Fail to prepare and you prepare to fail. That old adage perfectly sums up Joe Schmidt’s coaching philosophy – with meticulous preparation a hallmark of his time in charge of Ireland.
It’s a diligence that has paid dividends; three Championship titles, one Grand Slam and never finishing lower than third in the table speaks to that.
The New Zealander’s attention to detail and ability to ensure that no stone is left unturned consistently put Ireland in the best position to win.
But sometimes an apparent curse can turn out to be a blessing and a late spanner in the works ahead of the Round Four victory over France on Sunday may have thrown Schmidt’s preparation out of whack but provided a real spark to Ireland’s title tilt.
LARMOUR COMES OF AGE
After missing Round One through injury, Rob Kearney returned and looked superb in victories over Scotland and Italy.
The 32-year-old was named at full-back once more to face France but after tweaking his calf in the build-up to the game, it was deemed on Sunday morning that he wouldn’t be fit to take the field against Les Bleus.
That presented an opportunity to Jordan Larmour and after bench appearances against England and Scotland, the explosive 21-year-old was handed a first Guinness Six Nations start of his young career.
It took around 30 seconds for Larmour to make an impact as he received the ball inside his own 22, sprinted forward and lofted a kick in behind the French defence that forced an Irish line-out metres from the opposition line.
Shortly afterwards, skipper Rory Best crashed over the line for a try on what is likely his final Championship match at the Aviva Stadium and that set the tone for perhaps as dominant a 40 minutes as we’ve seen in the 2019 Guinness Six Nations.
There was plenty of talk through the first three rounds that Ireland – so impressive as they conquered all before them in 2018 – had lost their mojo somewhat but it was back with a bang against Les Bleus and Larmour’s early decision-making set the tone.
“His first involvement was special,” admitted Schmidt after the game. “Finding that space in the corner and forcing Damian Penaud to put that ball into touch after that kick receive.
“I thought that was super and I’m sure it gave him a spring in his step, that his first involvement was positive and on the back of that he built a number of other positive involvements.”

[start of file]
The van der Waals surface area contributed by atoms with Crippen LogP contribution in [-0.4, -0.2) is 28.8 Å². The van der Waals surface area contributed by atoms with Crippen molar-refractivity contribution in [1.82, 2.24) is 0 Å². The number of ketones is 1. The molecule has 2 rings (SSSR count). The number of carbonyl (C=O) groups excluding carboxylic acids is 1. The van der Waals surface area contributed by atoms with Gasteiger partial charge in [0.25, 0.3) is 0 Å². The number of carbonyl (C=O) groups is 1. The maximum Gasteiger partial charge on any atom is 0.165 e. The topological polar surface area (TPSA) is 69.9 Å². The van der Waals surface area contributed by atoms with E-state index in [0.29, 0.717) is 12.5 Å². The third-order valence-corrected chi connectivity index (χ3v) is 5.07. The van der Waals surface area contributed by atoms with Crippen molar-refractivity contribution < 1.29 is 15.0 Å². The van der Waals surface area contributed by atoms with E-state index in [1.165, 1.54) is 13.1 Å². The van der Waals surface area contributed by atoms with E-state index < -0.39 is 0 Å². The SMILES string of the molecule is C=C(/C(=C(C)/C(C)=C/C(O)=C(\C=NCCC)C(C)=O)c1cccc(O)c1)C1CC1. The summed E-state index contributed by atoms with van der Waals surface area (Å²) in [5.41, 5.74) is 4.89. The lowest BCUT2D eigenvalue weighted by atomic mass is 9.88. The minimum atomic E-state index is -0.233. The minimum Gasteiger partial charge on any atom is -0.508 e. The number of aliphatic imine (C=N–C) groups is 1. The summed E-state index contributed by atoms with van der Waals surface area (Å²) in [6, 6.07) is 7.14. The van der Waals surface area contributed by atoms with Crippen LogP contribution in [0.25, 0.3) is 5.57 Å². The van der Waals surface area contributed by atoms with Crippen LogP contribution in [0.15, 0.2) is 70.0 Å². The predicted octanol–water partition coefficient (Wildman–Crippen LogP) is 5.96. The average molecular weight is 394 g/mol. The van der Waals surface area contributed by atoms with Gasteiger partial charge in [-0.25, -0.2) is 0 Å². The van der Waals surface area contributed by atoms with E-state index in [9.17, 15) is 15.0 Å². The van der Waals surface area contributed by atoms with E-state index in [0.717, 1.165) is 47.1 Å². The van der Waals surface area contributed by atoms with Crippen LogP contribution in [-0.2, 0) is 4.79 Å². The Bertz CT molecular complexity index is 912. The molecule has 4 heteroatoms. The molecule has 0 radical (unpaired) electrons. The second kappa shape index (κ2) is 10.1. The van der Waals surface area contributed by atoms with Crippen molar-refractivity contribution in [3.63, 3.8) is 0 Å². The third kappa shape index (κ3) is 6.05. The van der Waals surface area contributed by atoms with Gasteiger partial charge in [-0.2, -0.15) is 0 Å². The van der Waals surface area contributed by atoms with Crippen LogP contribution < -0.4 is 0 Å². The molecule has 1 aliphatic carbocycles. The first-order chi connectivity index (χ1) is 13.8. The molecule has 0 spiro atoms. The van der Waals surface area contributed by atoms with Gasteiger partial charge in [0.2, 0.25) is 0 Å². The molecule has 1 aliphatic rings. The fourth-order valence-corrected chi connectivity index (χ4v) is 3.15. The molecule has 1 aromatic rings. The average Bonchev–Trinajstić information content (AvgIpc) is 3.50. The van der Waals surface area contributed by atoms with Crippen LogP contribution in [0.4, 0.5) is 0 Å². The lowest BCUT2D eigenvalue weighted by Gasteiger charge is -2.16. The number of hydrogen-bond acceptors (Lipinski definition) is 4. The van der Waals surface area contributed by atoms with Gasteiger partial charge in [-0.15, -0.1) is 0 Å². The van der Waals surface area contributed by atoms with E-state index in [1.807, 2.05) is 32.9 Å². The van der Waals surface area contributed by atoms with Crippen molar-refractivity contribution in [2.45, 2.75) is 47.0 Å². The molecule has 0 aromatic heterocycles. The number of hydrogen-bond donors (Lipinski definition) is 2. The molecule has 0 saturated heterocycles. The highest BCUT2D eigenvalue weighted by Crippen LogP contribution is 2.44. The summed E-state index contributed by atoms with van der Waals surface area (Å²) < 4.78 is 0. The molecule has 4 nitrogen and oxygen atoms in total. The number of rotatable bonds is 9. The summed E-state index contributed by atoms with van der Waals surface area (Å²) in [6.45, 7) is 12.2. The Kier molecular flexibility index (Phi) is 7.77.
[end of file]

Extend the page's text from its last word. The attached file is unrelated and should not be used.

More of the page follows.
Larmour’s attacking prowess is undeniable – and that was certainly on show in Dublin once more as he ended with 98 metres made and three tackle-breaks, both game-highs – but it was a mature all-round display in the 26-14 triumph.
And the man himself says that was no coincidence.
“That comes with learning and trying to get better as a player,” Larmour said. “Maybe last season, I would have taken that [opening possession] and tried to have crack but I saw there was space back there and the smart thing to do was put the ball down there and put pressure on them.
“It was early on in the game, good field position, so it comes with just learning. The more experience you get, the better a player you become.”
The late switch from Kearney to Larmour ultimately worked in Ireland’s favour, showing an adaptability that is admirable, and the fearless 21-year-old could well be the long-term answer at full-back.
In the short-term, Schmidt will have a selection headache as to his No.15 to face Wales in Cardiff with Kearney expected to recover in time for Super Saturday.
And while adjusting on the fly may have served Ireland well when it came to Larmour’s success at full-back, there was one moment that highlighted just how instrumental Schimdt’s meticulous preparation is.
A TRAINING GROUND MOVE
Larmour helped ensure Ireland flew out of the blocks in Dublin but it was the way they held France down for the entirety of the opening that was so impressive.
And in his post-game press conference, even Schmidt couldn’t hide his delight at just how dominant his side had been after France barely emerged from their own 22.
“From where we were the last time we sat in this room and it’s taken a while, but there was a bit of our rhythm back,” he said.
“I don’t think I’ve seen, in the last six years, a team control 40 minutes like we did in the first half.”
Incredibly, and to the eternal credit of France’s valiant defence, the Irish only had three tries on the board at the break – with the bonus point not being secured until the 56th minute, when that patented Schmidt research took full effect.
The coach had spotted a flaw in the French maul defence – a gap that emerged between the maul itself and the closest French defender having guarded from behind the lineout.
A first Irish drive drew in some French defenders before the ball was shifted to CJ Stander.
Keith Earls, who had slotted in at the front of the lineout, then popped up on the inside ball and burst through a gap that had been created, racing in for the try.
It was yet another example of Schmidt’s attention to detail making the difference and if that synergy between preparation and adaptability can remain, then they could just end the 2019 Guinness Six Nations on a high in Cardiff.